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Employment and wages up in large counties

September 28, 2012

From March 2011 to March 2012, employment increased in 293 of the 328 largest counties. Gregg, Texas, posted the largest employment increase, with a gain of 6.0 percent over the year.

Large counties ranked by March 2011–March 2012 percent increase in employment
[Chart data]

Within Gregg (which is part of the Longview metropolitan area), the largest employment increase occurred in construction, which gained 1,948 jobs over the year (28.7 percent). Benton, Washington (part of the Kennewick-Pasco-Richland metropolitan area), experienced the largest over-the-year decrease in employment among the largest counties in the U.S. with a loss of 3.9 percent. The national job growth rate was 1.8 percent.

Large counties ranked by percent increase in average weekly wages, first quarter 2011–2012
[Chart data]

Over the March 2011 to March 2012 period, the U.S. average weekly wage increased by 5.4 percent to $984. Williamson, Texas (part of the Austin-Round Rock-San Marcos metropolitan area), had the largest over-the-year increase in average weekly wages with a gain of 27.4 percent. Within Williamson, a total wage gain of $298.1 million (49.5 percent) in the trade, transportation, and utilities industry had the largest impact on the county's increase in average weekly wages. New York, New York (also known as Manhattan), experienced the largest decrease in average weekly wages with a loss of 6.3 percent.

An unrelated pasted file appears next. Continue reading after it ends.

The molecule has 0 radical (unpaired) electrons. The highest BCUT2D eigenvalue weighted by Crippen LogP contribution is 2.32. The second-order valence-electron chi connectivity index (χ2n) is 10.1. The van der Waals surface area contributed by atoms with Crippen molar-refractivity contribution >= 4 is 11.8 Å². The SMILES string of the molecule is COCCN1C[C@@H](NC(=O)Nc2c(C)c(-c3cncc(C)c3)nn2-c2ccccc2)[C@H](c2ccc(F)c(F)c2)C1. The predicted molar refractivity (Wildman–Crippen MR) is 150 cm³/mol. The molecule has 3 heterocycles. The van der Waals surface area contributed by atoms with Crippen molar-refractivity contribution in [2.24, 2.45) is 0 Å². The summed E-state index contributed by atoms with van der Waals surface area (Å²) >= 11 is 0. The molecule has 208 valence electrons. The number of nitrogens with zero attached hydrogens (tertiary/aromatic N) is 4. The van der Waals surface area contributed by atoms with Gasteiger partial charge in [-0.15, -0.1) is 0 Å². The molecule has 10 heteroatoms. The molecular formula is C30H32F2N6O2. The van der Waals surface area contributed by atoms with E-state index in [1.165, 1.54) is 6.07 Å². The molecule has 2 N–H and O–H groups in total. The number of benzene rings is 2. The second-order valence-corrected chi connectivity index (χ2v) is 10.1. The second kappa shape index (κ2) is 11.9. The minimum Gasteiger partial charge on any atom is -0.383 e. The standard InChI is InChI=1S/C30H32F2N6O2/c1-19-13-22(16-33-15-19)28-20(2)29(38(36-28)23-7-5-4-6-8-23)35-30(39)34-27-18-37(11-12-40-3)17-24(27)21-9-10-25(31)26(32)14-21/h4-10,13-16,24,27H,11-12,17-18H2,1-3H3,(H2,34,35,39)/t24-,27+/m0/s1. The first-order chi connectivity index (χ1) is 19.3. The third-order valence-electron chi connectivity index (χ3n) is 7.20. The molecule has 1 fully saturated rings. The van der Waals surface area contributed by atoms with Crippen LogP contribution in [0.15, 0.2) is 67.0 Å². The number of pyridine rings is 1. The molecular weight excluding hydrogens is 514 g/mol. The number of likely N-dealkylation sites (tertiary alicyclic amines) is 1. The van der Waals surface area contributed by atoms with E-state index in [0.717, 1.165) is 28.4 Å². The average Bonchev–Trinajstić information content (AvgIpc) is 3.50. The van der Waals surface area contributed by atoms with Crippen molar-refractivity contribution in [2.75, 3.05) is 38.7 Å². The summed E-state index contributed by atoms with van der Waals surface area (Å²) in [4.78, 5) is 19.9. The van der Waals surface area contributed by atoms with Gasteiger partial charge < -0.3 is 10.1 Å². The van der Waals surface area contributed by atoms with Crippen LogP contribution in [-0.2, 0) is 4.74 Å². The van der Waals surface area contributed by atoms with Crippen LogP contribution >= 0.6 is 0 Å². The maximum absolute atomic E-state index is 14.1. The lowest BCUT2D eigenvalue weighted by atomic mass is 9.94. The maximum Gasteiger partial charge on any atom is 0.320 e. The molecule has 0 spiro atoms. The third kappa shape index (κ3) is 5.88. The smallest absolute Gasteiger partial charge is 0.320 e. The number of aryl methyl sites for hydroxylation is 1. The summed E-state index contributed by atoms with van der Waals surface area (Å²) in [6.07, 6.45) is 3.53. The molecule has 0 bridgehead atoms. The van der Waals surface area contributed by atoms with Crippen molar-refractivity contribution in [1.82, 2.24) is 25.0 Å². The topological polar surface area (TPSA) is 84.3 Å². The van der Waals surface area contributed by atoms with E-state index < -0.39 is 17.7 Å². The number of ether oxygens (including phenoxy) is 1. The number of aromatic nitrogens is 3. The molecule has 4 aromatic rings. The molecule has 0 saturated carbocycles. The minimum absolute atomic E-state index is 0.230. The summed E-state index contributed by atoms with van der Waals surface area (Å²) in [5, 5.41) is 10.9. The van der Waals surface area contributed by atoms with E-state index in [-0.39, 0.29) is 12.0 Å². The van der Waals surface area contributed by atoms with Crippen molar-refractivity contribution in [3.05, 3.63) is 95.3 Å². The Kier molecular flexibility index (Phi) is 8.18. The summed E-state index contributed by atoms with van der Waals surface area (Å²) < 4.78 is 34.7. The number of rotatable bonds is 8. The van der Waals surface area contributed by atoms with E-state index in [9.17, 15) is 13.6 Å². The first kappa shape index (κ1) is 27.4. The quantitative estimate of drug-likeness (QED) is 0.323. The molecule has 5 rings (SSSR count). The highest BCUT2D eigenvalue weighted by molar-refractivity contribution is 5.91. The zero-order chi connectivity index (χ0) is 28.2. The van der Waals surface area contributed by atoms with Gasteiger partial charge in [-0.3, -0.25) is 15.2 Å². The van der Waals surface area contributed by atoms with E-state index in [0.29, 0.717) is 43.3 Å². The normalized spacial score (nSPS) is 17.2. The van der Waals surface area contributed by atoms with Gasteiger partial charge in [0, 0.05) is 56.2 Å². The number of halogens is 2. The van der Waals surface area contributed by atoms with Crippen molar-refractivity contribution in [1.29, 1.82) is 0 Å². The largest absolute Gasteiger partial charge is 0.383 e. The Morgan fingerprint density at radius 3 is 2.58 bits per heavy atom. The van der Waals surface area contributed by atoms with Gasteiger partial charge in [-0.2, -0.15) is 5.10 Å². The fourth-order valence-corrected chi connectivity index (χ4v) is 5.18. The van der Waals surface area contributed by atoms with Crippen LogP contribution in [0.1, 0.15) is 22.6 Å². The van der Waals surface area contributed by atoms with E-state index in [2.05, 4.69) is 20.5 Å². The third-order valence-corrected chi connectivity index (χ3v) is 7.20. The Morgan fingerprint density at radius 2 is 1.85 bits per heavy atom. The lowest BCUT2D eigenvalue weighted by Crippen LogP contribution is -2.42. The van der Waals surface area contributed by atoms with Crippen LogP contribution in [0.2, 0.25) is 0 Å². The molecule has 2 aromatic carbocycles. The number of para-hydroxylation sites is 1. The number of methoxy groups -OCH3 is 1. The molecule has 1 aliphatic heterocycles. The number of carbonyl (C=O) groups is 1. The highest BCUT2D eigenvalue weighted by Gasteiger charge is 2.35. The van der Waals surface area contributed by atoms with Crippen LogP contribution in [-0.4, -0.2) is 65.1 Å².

These data are from the BLS Quarterly Census of Employment and Wages program. To learn more, see "County Employment and Wages: First Quarter 2012" (HTML) (PDF), news release USDL-12-1939. Large counties are defined as having employment levels of 75,000 or greater. Data are derived from summaries of employment of workers covered by state and federal unemployment insurance. Data for 2012 are preliminary and subject to revision.


Bureau of Labor Statistics, U.S. Department of Labor, The Economics Daily, Employment and wages up in large counties at (visited July 23, 2024).

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